The role of new technological improvements in the increasing productivity of tight oil and shale gas wells is likely being overestimated because of models that inadequately consider the influence of drilling in reservoir core areas, a pair of researchers at the Massachusetts Institute of Technology Energy Initiative (MITEI) have said in a new paper.
With the steep fall in oil prices since late 2014, field operators are drilling fewer wells and have shifted their targets to only the most prospective acreage. The oil industry’s often well-publicized gains in well productivity significantly reflect the impact of drilling and hydraulic fracturing operations focused on reservoir “sweet spots,” MITEI’s Justin Montgomery and Francis O’Sullivan write in a paper in Applied Energy.
This strategy, known as “high-grading,” makes economic sense. However, industry modeling may prove less successful in the long run as core areas become drilled out and improved technology fails to yield productivity benefits at expected levels. The risk of such an outcome highlights the importance of accurate modeling that can separate the influence of technology from that of targeting the best geological locations.
Montgomery, a graduate student in civil and environmental engineering and an MITEI researcher, and O’Sullivan, research director at MITEI, describe in their paper a statistical approach that can distinguish reliably between the impacts of changes in technology and changes in location on well productivity.
“There has not been a rigorous attempt to disentangle the effects of technology and sweet-spotting,” Montgomery said. “We realized that there was an opportunity to both provide a better understanding of what this balance has been in a particular tight oil basin and at the same time present a methodology that can be used in other basins.”
In research supported by MITEI, Montgomery and O’Sullivan ran tests on five models that used data obtained from almost 4,000 wells in the Middle Bakken and Three Forks formations in North Dakota over 42 months.
The researchers found that models in use, including a type of model that the United States Energy Information Administration uses to develop its Annual Energy Outlook, tend to overestimate technological impact because they lack the flexibility to account for the data impact of short distance variations in well locations that can represent the difference between a sweet spot and a considerably less prospective target.
Montgomery and O’Sullivan found that half of the Bakken/Three Forks well-productivity gains analyzed resulted from where rather than how the wells were drilled.
Seeking ways to separate the technological influence from that of location, the researchers benefited from examining earth-science models for estimating the accumulated snow on a mountain or variations in soil properties by location. They sought to understand hidden spatial patterns that can influence data and methods to find a statistically more rigorous modeling template.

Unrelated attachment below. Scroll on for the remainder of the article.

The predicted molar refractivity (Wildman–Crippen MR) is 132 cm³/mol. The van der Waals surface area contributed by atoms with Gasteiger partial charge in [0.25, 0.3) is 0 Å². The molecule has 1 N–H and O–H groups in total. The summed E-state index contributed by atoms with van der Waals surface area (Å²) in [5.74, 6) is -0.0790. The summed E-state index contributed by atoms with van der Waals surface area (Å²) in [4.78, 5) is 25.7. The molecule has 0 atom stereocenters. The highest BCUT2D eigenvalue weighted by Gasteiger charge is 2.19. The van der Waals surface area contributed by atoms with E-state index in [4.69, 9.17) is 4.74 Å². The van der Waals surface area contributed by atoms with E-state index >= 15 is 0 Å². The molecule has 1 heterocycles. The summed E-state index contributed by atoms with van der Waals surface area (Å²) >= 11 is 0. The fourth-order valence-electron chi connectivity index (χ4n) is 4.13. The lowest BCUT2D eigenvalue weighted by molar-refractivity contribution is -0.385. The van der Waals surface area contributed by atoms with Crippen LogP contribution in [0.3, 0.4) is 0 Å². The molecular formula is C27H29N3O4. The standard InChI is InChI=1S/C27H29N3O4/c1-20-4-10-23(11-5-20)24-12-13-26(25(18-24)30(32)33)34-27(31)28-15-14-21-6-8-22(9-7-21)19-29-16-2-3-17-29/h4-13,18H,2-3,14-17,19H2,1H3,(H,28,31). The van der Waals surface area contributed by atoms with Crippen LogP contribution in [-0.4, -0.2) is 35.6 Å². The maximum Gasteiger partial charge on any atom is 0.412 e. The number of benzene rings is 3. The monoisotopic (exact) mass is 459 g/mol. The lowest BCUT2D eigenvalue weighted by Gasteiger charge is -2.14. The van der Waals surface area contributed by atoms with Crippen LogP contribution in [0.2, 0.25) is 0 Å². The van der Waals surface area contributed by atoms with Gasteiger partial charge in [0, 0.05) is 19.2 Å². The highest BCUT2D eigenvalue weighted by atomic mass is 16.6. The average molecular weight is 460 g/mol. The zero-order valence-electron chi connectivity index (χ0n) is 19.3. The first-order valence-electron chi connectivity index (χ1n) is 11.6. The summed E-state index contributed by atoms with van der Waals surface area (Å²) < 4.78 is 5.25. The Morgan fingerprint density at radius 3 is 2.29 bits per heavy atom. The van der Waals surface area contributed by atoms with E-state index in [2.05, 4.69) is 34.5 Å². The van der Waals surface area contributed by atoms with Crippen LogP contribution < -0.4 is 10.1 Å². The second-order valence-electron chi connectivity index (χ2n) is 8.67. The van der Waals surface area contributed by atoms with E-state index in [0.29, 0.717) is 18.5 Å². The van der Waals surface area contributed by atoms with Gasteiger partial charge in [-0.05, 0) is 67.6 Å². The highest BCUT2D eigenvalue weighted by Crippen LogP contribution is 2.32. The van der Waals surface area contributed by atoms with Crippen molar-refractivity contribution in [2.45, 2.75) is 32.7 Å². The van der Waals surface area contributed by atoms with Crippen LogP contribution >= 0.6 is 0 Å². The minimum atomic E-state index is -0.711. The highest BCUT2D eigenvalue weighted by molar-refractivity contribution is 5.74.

The researchers’ efforts led them to propose the use of two approaches: spatial error modeling and regression-kriging. Both have been used in earth-science modeling but not in well productivity simulations. However, because they can account for changes in location with a much greater resolution than other methods, they can enable modelers to make considerably more accurate predictions.
“It is a very powerful predictive model, and you can essentially estimate what the expected productivity would be at any location in the field with a realistic technology design,” Montgomery said. “It’s a very challenging economic situation for developing wells in these fields right now, but this research should help both policymakers and commercial entities better understand what can be expected from these important resources going forward.”
In addition to the Bakken/Three Forks results just published, the researchers have looked at and will continue study other basins and formations where unconventional drilling and development is contemplated or ongoing. That includes the Permian Basin in west Texas and New Mexico, the world’s leading location for current unconventional development activity.
“Absolutely, we’re focused on the Permian,” O’Sullivan said. “The Permian certainly is a more complex geology. And there are some issues with respect to the commingling of legacy production, legacy wells. However, we’re comfortable now, based on the work in the Bakken and some other plays that were more virgin shale plays, that the tool is robust within that kind of more complex environment.”
While applicable to plays that include considerable developed acreage, the tool was designed especially for prospective areas. “We are quite keen to be able to have the tool deployable across a range of the shale plays, particularly those where there’s a lot of undeveloped acreage,” O’Sullivan said. “One thing that I’m particularly interested in is actually being able to take the tool to a place like the Vaca Muerta in Argentina.”
Although not discussed in the recent paper, the tool could also be used in asset valuation, he said.
Researchers: Models Overstate Technology Impact, Understate Location Impact for Unconventional Wells
Joel Parshall, JPT Features Editor
26 July 2017